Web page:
Carpal Tunnel Syndrome
What is Carpal Tunnel Syndrome?
Carpal Tunnel Syndrome (CTS) is a common condition that affects the hand and wrist. It occurs when the median nerve, which runs from the forearm into the hand, becomes compressed or squeezed as it travels through the carpal tunnel in the wrist.
Who’s at risk for CTS?
CTS is more common in women than men and is more likely to develop in individuals who perform repetitive hand and wrist movements, such as typing or assembly line work. Other risk factors include obesity, pregnancy, and certain medical conditions such as diabetes and rheumatoid arthritis.
What causes CTS?
CTS is caused by compression of the median nerve in the wrist. This can be caused by a variety of factors, including repetitive hand and wrist movements, wrist fractures or dislocations, and certain medical conditions that cause inflammation or swelling in the wrist.
How does CTS start?
CTS often develops gradually, and the symptoms may initially be mild. However, over time, the symptoms may become more severe and interfere with daily activities.
What are the symptoms of CTS?
The most common symptom of CTS is pain and numbness in the hand and wrist, which may radiate up the arm. Other symptoms may include:
- Tingling or burning sensations in the fingers
- Weakness in the hand and wrist
- Difficulty gripping objects
- Swelling in the wrist
How is CTS diagnosed?
CTS is diagnosed based on a physical examination and the presence of characteristic symptoms. Diagnostic tests, such as nerve conduction studies and electromyography, may also be performed to confirm the diagnosis.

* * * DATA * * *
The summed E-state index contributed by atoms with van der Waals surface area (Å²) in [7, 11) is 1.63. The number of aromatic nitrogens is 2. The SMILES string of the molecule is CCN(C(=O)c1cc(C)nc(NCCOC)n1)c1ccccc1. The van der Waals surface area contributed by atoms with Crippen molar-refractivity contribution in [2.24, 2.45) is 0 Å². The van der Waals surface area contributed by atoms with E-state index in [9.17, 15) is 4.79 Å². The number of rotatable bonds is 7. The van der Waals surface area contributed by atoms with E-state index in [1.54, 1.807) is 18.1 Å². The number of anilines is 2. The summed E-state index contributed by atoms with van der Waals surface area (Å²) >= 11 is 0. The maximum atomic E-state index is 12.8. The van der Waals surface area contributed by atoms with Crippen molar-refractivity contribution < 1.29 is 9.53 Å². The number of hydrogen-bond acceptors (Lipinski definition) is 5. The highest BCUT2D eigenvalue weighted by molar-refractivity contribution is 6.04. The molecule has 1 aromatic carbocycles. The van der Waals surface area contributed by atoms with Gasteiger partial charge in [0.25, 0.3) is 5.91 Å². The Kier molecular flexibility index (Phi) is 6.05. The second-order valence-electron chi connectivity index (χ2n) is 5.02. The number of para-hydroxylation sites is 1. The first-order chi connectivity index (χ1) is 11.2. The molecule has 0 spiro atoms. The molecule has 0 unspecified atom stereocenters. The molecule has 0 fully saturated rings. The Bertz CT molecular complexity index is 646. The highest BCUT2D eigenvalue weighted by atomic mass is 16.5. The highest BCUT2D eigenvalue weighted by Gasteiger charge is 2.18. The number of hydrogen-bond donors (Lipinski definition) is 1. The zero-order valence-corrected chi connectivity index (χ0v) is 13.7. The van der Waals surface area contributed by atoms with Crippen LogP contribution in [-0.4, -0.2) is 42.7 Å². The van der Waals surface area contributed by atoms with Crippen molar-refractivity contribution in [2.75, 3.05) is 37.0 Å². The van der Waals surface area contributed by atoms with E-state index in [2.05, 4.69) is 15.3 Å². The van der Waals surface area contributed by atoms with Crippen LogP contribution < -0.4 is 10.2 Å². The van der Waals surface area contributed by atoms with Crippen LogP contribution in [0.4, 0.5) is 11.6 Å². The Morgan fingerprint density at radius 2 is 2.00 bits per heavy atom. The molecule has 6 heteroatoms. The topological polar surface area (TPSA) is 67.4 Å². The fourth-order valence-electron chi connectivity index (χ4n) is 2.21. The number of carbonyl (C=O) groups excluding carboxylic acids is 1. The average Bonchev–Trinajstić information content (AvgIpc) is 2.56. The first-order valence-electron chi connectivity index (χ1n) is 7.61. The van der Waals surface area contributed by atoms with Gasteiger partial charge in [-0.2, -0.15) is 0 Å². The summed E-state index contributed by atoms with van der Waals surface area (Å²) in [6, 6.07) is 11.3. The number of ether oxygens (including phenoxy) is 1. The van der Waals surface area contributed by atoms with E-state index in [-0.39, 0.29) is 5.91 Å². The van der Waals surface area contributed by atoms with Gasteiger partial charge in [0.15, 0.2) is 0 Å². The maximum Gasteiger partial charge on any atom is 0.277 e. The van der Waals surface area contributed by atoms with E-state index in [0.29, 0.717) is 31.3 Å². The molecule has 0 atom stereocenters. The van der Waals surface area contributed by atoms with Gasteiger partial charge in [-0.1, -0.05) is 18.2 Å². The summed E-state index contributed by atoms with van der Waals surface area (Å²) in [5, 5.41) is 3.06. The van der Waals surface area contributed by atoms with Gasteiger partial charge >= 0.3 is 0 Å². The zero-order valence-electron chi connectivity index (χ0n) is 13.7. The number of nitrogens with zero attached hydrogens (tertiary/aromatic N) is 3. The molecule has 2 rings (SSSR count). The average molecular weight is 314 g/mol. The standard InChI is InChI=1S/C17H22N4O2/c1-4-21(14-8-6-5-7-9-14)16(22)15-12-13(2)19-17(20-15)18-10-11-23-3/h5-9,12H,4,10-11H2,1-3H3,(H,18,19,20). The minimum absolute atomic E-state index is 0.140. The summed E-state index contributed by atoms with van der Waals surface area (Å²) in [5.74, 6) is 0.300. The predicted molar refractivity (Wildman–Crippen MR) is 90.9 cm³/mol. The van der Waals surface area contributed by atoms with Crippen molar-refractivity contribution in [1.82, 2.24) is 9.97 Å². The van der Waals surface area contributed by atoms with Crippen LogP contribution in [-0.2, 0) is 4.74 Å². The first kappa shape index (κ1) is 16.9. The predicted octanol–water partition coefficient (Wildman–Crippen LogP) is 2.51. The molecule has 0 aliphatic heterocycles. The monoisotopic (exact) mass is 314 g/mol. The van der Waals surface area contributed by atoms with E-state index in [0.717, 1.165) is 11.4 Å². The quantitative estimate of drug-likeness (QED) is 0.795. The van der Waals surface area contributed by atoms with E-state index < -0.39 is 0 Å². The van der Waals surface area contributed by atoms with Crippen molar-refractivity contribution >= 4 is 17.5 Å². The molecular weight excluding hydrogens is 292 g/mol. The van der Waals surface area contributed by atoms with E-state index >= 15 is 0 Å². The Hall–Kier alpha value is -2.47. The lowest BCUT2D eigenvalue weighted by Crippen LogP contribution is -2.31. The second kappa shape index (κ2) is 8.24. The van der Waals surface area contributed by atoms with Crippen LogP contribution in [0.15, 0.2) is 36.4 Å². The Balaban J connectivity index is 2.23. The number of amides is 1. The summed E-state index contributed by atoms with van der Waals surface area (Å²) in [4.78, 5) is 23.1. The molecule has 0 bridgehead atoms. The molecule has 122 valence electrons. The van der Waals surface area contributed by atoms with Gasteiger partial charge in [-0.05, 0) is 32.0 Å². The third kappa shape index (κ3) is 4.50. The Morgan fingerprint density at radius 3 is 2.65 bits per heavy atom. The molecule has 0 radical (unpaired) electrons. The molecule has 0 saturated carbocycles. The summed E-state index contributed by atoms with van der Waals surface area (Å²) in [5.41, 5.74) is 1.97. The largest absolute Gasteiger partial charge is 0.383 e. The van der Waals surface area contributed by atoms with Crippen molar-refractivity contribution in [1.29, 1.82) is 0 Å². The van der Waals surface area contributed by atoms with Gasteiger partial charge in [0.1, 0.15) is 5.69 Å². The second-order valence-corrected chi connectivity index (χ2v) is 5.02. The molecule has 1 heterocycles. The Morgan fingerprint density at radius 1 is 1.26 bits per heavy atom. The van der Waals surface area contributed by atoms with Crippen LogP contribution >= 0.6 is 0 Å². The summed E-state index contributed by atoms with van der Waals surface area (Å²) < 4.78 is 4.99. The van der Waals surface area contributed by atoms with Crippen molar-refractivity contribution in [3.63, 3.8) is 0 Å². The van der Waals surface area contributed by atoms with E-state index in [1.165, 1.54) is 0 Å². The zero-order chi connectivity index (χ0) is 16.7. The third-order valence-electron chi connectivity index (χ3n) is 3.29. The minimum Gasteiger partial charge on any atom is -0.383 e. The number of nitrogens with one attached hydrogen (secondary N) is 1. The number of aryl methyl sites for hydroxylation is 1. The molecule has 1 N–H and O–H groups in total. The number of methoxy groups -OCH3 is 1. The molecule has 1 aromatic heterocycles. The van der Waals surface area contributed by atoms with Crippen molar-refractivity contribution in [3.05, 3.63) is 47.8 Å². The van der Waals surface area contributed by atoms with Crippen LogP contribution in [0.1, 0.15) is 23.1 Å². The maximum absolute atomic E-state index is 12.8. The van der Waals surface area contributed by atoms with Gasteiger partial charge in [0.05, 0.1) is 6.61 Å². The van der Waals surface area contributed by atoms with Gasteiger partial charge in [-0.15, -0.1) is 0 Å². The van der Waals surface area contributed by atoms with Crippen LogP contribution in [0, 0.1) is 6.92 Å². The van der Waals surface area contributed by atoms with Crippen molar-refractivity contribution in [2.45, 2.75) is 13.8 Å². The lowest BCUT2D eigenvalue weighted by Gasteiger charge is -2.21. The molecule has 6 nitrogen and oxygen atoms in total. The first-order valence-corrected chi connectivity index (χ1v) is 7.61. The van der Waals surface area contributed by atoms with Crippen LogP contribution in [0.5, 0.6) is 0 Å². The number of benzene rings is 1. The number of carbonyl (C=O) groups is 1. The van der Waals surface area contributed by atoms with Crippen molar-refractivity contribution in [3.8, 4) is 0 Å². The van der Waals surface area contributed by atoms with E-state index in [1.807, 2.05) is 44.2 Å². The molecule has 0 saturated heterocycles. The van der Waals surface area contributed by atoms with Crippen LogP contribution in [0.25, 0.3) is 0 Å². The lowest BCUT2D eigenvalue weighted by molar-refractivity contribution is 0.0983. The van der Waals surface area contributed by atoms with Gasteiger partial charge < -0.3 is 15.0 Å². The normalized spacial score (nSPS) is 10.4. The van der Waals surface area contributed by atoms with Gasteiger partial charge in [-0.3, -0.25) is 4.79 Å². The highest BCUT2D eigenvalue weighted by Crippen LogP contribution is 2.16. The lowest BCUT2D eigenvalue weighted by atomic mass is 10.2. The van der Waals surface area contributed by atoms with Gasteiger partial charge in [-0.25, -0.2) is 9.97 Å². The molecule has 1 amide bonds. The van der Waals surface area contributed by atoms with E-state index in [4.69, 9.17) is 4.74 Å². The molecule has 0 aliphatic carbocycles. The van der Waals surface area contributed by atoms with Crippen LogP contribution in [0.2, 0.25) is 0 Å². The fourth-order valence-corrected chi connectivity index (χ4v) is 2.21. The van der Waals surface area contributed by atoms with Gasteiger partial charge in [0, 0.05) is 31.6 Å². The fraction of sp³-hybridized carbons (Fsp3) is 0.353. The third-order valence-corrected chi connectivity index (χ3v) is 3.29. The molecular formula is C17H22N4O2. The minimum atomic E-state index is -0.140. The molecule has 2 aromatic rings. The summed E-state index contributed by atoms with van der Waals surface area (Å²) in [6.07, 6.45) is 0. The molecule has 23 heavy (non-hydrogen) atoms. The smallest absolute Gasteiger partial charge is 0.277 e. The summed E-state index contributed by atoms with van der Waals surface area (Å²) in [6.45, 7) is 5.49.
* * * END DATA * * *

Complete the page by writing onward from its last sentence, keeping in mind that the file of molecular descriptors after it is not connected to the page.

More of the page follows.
How can CTS be treated?
Treatment for CTS may include a combination of lifestyle changes, medication, and surgery. Lifestyle changes may include modifying hand and wrist movements and using wrist splints to reduce pressure on the median nerve. Medications, such as nonsteroidal anti-inflammatory drugs (NSAIDs) and corticosteroids, may be used to reduce inflammation and relieve pain. Surgery may be recommended for severe cases of CTS that do not respond to other treatments.
What complications may occur with CTS?
Untreated CTS can lead to permanent nerve damage and loss of hand function. It can also cause chronic pain and interfere with daily activities.
How can I prevent CTS?
Preventing CTS involves reducing the risk of developing the condition by taking frequent breaks during activities that require repetitive hand and wrist movements, maintaining good posture, and maintaining a healthy weight. If you have a medical condition that increases the risk of developing CTS, such as diabetes or rheumatoid arthritis, managing the condition can also help reduce the risk of developing CTS.
Long-term management of CTS
Long-term management of CTS may involve ongoing lifestyle modifications, regular monitoring of symptoms, and follow-up with healthcare professionals. If surgery is performed, rehabilitation and physical therapy may be recommended to help restore hand function.
What is recent research saying about CTS?
Recent research has focused on identifying new treatment options for CTS, as well as exploring the role of genetic and environmental factors in the development of the condition. There is also ongoing research into the long-term outcomes of different treatment options for CTS.
Where can I go for more information on CTS?
The American Academy of Orthopedic Surgeons and the National Institute of Neurological Disorders and Stroke provide up-to-date information on CTS, including diagnostic criteria, treatment options, and ongoing research.